The CGI - I don't know how it can't be any better than a movie that came out nearly a quarter-century ago. Yeah, yeah, the computer and holographics shown in the resort centers was awesome. But the dinosaurs - and let's face it, that's what we're all here to see - the dinosaurs didn't look *any* better to me. You have the T-Rex, which looked almost exactly the same as it did in Jurassic Park, and the "scary" new dinosaur which wasn't even exceptionally scary. She looked like a white T-Rex, to be honest. Is that the best we can come up with?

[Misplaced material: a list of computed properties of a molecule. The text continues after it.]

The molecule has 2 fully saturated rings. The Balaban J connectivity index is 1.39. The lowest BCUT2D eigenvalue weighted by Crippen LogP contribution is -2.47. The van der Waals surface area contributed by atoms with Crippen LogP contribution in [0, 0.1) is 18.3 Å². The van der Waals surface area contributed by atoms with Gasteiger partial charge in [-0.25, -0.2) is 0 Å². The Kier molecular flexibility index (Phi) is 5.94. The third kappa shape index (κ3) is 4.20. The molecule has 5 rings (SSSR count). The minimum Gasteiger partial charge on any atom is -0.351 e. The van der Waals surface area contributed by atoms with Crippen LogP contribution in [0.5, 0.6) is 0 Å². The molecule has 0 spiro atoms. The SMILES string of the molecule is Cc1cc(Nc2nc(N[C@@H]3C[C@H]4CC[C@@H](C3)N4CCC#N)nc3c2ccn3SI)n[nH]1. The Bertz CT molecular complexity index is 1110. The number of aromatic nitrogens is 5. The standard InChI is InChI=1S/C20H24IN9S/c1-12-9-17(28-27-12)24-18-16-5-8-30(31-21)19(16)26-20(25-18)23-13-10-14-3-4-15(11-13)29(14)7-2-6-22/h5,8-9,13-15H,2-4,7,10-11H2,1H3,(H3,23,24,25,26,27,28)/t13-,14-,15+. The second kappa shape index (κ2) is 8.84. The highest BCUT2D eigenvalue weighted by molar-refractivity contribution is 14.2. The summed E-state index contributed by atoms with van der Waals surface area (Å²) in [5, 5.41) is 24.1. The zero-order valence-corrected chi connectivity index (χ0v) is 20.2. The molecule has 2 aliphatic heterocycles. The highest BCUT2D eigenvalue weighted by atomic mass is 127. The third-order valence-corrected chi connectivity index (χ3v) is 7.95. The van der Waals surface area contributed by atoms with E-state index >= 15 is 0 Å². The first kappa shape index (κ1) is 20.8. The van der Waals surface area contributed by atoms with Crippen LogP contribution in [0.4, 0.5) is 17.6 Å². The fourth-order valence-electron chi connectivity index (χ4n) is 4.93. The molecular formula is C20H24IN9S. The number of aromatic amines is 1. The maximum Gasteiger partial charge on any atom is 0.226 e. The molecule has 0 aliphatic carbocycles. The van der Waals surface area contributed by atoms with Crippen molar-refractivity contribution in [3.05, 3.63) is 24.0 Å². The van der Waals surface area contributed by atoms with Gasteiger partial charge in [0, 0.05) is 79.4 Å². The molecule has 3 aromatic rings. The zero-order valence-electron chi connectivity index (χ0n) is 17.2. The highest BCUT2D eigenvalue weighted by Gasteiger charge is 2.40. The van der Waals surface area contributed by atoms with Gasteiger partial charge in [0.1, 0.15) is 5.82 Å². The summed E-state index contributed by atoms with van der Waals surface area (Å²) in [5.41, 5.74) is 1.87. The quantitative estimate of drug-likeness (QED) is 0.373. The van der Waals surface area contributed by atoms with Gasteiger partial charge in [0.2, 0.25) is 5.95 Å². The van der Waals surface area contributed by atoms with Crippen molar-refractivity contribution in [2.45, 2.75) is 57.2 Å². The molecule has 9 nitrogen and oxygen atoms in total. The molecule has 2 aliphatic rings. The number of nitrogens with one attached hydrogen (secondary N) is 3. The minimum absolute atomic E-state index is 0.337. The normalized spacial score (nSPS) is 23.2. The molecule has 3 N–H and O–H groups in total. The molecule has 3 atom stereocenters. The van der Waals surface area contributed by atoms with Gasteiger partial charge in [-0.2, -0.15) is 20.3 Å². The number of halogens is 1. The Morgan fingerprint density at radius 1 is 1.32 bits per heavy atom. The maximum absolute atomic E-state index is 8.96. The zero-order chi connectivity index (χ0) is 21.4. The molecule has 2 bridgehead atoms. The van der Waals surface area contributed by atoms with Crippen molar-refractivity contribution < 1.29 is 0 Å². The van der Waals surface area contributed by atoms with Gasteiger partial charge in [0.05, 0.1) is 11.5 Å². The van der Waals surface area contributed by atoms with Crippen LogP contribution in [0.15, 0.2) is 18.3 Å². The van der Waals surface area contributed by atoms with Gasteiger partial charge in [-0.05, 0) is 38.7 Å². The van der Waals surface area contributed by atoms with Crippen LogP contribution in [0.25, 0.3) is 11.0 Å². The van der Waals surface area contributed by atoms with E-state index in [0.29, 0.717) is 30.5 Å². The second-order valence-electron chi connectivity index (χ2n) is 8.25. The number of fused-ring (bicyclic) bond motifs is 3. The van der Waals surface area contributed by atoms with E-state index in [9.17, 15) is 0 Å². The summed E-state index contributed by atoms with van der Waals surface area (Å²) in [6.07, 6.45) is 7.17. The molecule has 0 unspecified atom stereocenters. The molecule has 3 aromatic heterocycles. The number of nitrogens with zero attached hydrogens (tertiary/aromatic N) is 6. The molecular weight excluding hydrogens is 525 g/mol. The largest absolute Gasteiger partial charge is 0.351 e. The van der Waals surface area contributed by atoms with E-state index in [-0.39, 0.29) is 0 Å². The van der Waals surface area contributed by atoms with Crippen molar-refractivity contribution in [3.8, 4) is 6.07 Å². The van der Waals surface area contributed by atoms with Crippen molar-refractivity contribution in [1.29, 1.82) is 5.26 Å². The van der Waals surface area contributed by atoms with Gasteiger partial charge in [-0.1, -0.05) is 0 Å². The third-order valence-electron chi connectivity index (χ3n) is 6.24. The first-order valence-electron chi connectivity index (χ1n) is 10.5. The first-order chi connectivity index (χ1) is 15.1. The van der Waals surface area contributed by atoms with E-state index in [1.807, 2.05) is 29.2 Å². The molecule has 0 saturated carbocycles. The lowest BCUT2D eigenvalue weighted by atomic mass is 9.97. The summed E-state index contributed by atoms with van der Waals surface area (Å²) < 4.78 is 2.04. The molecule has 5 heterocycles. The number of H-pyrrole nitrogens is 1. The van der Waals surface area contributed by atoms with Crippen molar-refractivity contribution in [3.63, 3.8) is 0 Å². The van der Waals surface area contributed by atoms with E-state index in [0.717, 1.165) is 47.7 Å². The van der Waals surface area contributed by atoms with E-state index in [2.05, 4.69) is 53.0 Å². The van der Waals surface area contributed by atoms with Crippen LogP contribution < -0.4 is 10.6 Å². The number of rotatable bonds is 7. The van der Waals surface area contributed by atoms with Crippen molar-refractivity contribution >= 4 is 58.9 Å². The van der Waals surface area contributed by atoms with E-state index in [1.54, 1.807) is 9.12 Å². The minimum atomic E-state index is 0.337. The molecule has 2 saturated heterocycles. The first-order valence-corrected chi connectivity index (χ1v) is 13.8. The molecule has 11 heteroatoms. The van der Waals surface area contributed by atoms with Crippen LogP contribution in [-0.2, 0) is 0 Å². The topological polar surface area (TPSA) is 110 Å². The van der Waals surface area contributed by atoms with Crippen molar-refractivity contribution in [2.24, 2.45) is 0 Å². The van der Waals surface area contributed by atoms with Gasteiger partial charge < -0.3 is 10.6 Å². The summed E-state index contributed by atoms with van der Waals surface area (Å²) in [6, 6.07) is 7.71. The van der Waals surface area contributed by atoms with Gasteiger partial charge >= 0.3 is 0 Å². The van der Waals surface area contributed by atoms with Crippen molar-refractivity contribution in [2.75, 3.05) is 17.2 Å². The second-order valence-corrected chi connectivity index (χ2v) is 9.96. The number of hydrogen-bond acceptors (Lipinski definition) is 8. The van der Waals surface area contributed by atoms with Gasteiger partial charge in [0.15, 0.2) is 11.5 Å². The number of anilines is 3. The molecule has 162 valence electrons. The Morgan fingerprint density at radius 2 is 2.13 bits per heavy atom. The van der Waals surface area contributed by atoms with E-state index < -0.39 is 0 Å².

I don't even know what to say about the story. It felt like they were trying to do too much with the story. Things that could have been expanded on were left hanging. Things that had no relevance were given prominence. First, lets start with the most obvious part: this story takes place as if Jurassic Park: The Lost World and Jurassic Park III never happened. In the chronology, it takes place 20ish years after Jurassic Park, and John Hammond's vision for the island is being carried out. There's a state of the art facility that teaches about dinosaurs, petting zoos where you can feed baby brachiosauruses, ride baby triceratops, and see a rip-off from Shamu at Sea-World where a mosasaur splashes the audience after eating a dangling shark. There are gyroscope rides, trains around the island, kayak trips down the river. All sorts of amazing attractions. And the island gets over 21,000 visitors a day! Hammond's vision is realized.